New installations, add-ons, and modifications of compressed air and gas systems should all be validated prior to use. Air or gas system validations become even more critical in the cases of pharmaceutical or food manufacturing facilities with high-risk end-products. In order for a validation to be successful, the facility must designate specifications, timelines, documentation, and training. The experts at Trace Analytics are here to provide guidance on setting up a successful compressed air or gas system validation.
Specs and Testing:
According to the ISPE (International Society of Pharmaceutical Engineers), Good Practice Guide for Process Gases, compressed air systems and process gases should be free from contamination and regularly tested (2016). Testing for particles, water, oil, and microorganisms is an important part of any compressed air or gas system validation.
ISO 8573 is the international standard for compressed air and provides purity limits and analytical methods. Trace Analytics’ analyses and sampling kits meet ISO 8573 requirements. Download the risk assessment to help assess the appropriate purity limits and testing requirements for your unique system.
Process Air/Gas Contaminants:
Particulates can be analyzed in a couple of different ways: sizing and binning (microscopy), measurement by mass (gravimetry), or via laser particle counter. ISO 8573-1 outlines the acceptable size ranges and limits in the purity class chart below.
Water vapor testing can be performed on-site with Draeger tubes to determine if filtration is working as expected.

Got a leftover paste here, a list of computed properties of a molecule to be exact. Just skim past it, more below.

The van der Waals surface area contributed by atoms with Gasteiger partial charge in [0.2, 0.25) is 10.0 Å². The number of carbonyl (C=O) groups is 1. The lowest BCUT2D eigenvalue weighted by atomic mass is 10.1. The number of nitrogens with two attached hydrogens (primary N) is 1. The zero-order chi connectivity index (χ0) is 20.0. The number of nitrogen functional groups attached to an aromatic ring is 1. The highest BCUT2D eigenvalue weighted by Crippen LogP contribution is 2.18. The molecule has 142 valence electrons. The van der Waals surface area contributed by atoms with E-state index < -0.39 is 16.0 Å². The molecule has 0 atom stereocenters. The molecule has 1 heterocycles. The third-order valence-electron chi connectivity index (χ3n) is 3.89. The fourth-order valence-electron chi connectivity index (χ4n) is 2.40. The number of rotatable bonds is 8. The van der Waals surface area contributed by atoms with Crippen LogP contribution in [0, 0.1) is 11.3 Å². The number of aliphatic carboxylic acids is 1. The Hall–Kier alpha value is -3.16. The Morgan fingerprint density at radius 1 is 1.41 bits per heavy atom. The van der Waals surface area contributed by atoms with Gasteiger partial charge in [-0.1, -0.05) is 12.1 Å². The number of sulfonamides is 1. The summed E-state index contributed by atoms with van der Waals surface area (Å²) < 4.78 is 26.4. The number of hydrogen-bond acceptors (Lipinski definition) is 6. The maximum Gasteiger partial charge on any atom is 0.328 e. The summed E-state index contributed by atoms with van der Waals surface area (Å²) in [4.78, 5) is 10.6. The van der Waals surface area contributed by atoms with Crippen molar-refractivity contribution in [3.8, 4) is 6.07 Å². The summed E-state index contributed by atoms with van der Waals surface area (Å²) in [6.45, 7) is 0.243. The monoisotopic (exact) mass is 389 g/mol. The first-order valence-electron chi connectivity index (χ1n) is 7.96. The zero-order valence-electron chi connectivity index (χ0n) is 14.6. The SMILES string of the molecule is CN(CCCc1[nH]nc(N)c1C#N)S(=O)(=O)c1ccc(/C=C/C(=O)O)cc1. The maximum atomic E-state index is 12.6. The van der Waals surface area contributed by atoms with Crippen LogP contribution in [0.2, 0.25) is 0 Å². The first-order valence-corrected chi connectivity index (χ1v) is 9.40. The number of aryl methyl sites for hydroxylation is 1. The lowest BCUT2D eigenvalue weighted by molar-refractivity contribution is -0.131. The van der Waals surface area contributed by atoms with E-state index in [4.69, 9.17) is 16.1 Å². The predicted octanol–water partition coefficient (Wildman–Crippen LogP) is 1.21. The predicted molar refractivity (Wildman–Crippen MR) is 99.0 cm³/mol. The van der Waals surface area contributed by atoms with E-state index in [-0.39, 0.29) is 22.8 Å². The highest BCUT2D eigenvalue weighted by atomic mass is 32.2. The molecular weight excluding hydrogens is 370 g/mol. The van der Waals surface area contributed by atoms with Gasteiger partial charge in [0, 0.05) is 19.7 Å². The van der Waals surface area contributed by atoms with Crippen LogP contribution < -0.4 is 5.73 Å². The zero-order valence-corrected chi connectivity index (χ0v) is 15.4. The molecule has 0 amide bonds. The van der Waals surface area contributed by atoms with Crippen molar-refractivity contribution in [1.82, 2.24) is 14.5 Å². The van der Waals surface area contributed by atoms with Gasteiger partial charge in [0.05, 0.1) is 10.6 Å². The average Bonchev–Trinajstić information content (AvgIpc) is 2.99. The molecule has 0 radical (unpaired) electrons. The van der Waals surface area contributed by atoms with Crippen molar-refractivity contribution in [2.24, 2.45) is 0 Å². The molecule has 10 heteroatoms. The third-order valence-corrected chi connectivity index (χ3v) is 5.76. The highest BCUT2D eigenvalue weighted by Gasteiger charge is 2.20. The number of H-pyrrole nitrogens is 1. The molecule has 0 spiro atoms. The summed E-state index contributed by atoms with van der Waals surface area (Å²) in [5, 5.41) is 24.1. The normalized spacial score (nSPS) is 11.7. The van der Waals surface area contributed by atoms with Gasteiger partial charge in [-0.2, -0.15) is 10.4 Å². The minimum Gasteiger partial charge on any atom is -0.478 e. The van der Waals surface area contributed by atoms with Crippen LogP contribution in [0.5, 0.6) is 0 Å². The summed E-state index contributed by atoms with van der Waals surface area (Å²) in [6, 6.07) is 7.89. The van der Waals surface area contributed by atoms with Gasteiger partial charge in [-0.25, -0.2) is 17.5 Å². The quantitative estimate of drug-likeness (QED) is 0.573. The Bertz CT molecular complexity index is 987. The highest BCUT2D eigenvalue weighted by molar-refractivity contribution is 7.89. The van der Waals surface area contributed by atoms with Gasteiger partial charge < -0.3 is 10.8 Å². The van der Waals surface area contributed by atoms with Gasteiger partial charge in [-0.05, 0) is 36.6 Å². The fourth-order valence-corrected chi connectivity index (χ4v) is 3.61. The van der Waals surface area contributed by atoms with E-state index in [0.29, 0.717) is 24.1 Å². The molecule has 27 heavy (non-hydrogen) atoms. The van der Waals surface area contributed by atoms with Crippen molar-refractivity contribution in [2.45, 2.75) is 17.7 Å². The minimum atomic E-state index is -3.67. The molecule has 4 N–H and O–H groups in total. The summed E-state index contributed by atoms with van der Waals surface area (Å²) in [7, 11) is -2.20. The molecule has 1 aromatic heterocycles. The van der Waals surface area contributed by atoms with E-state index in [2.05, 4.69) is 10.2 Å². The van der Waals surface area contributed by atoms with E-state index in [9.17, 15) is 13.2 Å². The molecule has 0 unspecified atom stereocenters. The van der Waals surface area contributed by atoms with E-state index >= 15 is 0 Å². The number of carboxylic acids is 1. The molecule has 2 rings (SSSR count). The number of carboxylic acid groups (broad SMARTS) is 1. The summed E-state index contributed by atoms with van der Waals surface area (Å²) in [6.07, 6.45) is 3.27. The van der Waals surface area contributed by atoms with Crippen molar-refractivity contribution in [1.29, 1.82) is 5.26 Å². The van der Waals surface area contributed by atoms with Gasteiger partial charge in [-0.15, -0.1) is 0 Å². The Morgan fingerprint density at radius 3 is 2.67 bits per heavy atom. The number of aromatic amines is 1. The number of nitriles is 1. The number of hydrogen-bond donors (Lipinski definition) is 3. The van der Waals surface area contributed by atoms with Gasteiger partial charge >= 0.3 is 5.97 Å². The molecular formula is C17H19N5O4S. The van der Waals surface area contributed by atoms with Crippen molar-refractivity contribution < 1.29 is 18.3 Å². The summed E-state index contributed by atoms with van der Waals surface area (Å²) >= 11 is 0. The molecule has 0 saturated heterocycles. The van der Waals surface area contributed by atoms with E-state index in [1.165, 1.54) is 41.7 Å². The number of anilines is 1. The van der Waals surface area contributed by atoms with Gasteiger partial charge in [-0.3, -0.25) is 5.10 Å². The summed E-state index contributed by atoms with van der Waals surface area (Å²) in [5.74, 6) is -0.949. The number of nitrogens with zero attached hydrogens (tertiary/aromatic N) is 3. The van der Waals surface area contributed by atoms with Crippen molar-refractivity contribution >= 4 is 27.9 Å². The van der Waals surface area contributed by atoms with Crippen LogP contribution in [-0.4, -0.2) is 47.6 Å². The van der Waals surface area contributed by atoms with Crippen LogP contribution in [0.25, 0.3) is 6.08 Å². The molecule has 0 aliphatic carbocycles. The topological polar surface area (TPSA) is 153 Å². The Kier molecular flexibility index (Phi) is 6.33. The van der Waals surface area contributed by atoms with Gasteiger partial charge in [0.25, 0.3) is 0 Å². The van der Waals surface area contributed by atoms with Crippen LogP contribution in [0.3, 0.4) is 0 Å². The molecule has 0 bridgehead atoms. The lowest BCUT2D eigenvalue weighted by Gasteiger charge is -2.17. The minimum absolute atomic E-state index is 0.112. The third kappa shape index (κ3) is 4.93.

Total oil is defined as oil aerosol and oil vapor by ISO 8573. Depending on your specification requirements, you may or may not need to test for oil vapor. ISO 8573 Classes 1 and 2 require total oil results, while oil classes 3 and 4 require only aerosol results. If your specification requires vapor testing, Trace provides additional identification of vapors. This can be helpful in troubleshooting or tracking down any contamination that may be present.
Non-viable particulates can be analyzed by Total Plate Count, Gram’s staining, or presumptive identification. Trace can test to specifications like ISO 14644 and ISO 14698 for microorganisms.
Gas purity can be an important part of a validation process as well. It’s essential that any pure gases like nitrogen, oxygen, or argon be produced at the level of quality required for the end-product.
Process Air/Gas Validation Timelines:
It is important to adequately schedule your sampling timelines in order to receive results when you need them. Most validations require passing results for a few days in a row. Rush results are available from an accredited laboratory like Trace Analytics which can provide next day reports. This can prevent the need for travel back to resample. Immediate feedback can also be achieved by using a Laser Particle Counter for particulate contamination. Water vapor tubes can alert to issues with water contamination.
Depending on the purity classes required, some sampling times may be longer than others. Refer to your experts at Trace Analytics for appropriate sampling times and be sure to schedule your sampling days accordingly.
Successful Sampling of Process Air/Gas
The materials used in the sampling set up are critical to a new system validation. Refer to our helpful chart for best material choices.
Another major requirement for any compressed air or gas system validation is documentation and training. Trace Analytics will provide you with online training, course completion certificates, chains of custody, calibration certificates, and analysis reports. To view examples of sample reports, click here.
Validations can be complicated processes, but with the help of the experts at Trace Analytics, users will find they have everything they need to successfully test for contaminants and purity in the qualification or validation of a compressed air or gas system.
Read the original article on Pharmtech.com here.